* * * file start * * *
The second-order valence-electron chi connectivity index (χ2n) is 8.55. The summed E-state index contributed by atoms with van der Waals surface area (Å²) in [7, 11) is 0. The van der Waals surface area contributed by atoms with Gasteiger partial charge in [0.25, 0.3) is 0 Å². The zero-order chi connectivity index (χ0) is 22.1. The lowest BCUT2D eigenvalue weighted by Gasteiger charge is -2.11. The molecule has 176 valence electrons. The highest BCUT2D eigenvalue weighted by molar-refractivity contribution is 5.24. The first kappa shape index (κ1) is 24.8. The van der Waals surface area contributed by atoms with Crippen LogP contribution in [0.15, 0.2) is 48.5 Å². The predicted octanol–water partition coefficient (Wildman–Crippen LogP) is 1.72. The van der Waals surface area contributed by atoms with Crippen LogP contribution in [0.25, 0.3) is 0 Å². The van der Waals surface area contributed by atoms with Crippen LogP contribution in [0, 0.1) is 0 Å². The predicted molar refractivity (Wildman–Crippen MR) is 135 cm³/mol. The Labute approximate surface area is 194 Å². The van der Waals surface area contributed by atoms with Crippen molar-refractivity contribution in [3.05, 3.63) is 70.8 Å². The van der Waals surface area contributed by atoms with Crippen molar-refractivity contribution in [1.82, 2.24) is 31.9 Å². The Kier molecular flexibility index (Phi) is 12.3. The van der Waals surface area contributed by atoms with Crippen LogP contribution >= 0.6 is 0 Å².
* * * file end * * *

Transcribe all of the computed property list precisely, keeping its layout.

The second-order valence-electron chi connectivity index (χ2n) is 8.55. The summed E-state index contributed by atoms with van der Waals surface area (Å²) in [7, 11) is 0. The van der Waals surface area contributed by atoms with Gasteiger partial charge in [0.25, 0.3) is 0 Å². The zero-order chi connectivity index (χ0) is 22.1. The lowest BCUT2D eigenvalue weighted by Gasteiger charge is -2.11. The molecule has 176 valence electrons. The highest BCUT2D eigenvalue weighted by molar-refractivity contribution is 5.24. The first kappa shape index (κ1) is 24.8. The van der Waals surface area contributed by atoms with Crippen LogP contribution in [0.15, 0.2) is 48.5 Å². The predicted octanol–water partition coefficient (Wildman–Crippen LogP) is 1.72. The van der Waals surface area contributed by atoms with Crippen LogP contribution in [0.25, 0.3) is 0 Å². The van der Waals surface area contributed by atoms with Crippen LogP contribution in [0, 0.1) is 0 Å². The predicted molar refractivity (Wildman–Crippen MR) is 135 cm³/mol. The Labute approximate surface area is 194 Å². The van der Waals surface area contributed by atoms with Crippen molar-refractivity contribution in [3.05, 3.63) is 70.8 Å². The van der Waals surface area contributed by atoms with Crippen molar-refractivity contribution in [1.82, 2.24) is 31.9 Å². The Kier molecular flexibility index (Phi) is 12.3. The van der Waals surface area contributed by atoms with Crippen LogP contribution >= 0.6 is 0 Å².